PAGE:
by Jay Marshall Wolman
If people thought Second Amendment jurisprudence was thin (at least until DC v. Heller rolled around), Third Amendment cases are fewer and further between. The text reads:
No Soldier shall, in time of peace be quartered in any house, without the consent of the Owner, nor in time of war, but in a manner to be prescribed by law.
Based on the text alone, it is understandable, then, why it would rarely be called up. When the country was founded, the memory of British troops commandeering a house was fresh in the minds of the citizenry. Battles were fought in the continental United States. Barracks were few. As a practical matter, we now have sufficient domestic fortifications (bases, forts) that the need to commandeer a house, especially in peace time, seems unnecessary. And, we haven’t fought a war on the home front in quite a while. In short, there would be little cause to call upon it.
However, strict textual jurisprudence sometimes gives way to more expansive interpretation. Thus, although First Amendment is silent about the States and only discusses what Congress cannot do, its incorporation as a fundamental right under the Fourteenth Amendment forces us to basically treat “Congress” as any legislature. In a similar vein, then, some have looked beyond the U.S. Army for what a “Soldier” is.
In Engblom v. Carey, the U.S. Court of Appeals for the Second Circuit actually found that the Third Amendment was a fundamental right, incorporated under the Fourteenth Amendment. It did so to find that National Guardsmen were “Soldiers” in a case involving a prison guard strike, where the prison guards were kicked out of their official housing so that the National Guardsmen could protect the prison during the strike. (Though the case established the right, since it was a new decision, it wasn’t deemed to abrogate qualified immunity on remand.) However, in the Nevada case Marc blogged about, Mitchell v. City of Henderson, municipal police officers were not deemed to be Soldiers.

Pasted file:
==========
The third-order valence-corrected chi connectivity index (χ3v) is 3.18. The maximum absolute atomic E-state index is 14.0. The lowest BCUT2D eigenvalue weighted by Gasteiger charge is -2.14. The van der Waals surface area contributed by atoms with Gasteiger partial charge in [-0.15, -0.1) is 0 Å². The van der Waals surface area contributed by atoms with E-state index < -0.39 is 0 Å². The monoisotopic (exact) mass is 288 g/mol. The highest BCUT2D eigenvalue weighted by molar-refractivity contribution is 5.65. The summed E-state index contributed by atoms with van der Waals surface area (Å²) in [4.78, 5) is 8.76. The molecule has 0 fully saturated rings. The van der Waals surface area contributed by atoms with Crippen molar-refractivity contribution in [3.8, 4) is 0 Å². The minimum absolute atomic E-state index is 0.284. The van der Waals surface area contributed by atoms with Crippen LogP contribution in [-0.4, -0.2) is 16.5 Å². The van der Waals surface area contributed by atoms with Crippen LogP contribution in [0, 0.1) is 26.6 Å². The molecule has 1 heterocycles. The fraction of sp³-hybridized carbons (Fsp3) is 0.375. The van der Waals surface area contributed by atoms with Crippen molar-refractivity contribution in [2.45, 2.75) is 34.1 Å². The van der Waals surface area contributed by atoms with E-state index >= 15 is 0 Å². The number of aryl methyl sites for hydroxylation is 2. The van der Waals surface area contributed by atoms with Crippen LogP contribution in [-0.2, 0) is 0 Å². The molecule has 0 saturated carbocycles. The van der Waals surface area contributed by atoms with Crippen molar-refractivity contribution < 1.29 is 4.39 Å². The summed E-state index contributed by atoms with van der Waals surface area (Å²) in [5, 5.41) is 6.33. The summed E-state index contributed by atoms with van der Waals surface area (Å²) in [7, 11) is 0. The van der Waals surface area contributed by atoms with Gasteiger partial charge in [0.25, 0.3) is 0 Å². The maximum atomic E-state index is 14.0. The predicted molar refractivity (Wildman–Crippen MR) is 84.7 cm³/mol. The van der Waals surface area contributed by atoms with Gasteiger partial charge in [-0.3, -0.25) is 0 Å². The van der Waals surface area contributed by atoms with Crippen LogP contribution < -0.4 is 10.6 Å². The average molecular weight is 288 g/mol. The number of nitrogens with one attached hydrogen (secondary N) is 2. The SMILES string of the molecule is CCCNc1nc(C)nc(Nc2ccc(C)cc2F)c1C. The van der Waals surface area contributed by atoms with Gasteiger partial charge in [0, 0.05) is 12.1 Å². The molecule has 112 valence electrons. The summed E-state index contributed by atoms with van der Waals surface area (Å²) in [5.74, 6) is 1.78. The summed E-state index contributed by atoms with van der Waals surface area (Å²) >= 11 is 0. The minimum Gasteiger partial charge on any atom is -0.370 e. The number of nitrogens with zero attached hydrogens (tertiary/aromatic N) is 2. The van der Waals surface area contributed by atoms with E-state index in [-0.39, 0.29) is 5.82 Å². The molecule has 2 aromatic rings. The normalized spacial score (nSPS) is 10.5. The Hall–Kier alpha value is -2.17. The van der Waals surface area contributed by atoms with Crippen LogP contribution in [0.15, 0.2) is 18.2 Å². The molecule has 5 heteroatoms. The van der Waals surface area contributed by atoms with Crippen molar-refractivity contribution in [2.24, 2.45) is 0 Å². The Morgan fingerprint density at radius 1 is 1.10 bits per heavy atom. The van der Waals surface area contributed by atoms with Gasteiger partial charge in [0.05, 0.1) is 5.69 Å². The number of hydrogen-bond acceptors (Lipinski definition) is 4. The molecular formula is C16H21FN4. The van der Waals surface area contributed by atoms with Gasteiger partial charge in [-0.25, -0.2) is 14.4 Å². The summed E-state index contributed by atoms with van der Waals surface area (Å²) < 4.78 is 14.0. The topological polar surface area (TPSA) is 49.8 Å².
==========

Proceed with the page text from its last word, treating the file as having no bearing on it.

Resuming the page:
The Third Amendment has also been used as a supporting argument. Most notably, in Griswold v. Connecticut, the right to be free from quartering was among the penumbra of enumerated rights identified by Justice Douglas to cobble together an implied fundamental right of privacy. But, realistically, there will be few direct Third Amendment cases, though as police militarize more (Mitchell is just one case about a SWAT team), there may be greater opportunity for such challenges to be presented, clarifying the distinctions between militarized police and the National Guard.
In addition, Glenn Reynolds suggested that electronic surveillance might be susceptible to a Third Amendment challenge. I am not sure I agree that quartering a bug or spyware is the same a quartering a soldier. One represents a physical imposition, though both do intrude upon the privacy of a home. For a proper challenge, though, one would need a case where national security interests are implicated, rather than basic policing (which more implicates Fourth Amendment rights).
For further reading, I commend Prof. Reynolds’s paper as part of the recent Tennessee Law Review Third Amendment Symposium; and, until a new case comes along, then maybe you might want to put a copy of the published symposium on your shelf. Those of us waiting with baited breath should band together to remain vigilant and look for opportunities to bring more 3A cases. Thus, it is with great pleasure that I announce that I am forming the Third Amendment Lawyers Association. We are presently looking for a headquarters; your house looks pretty good.
**UPDATE** The Website for the Third Amendment Lawyers Association (ÞALA) is now live!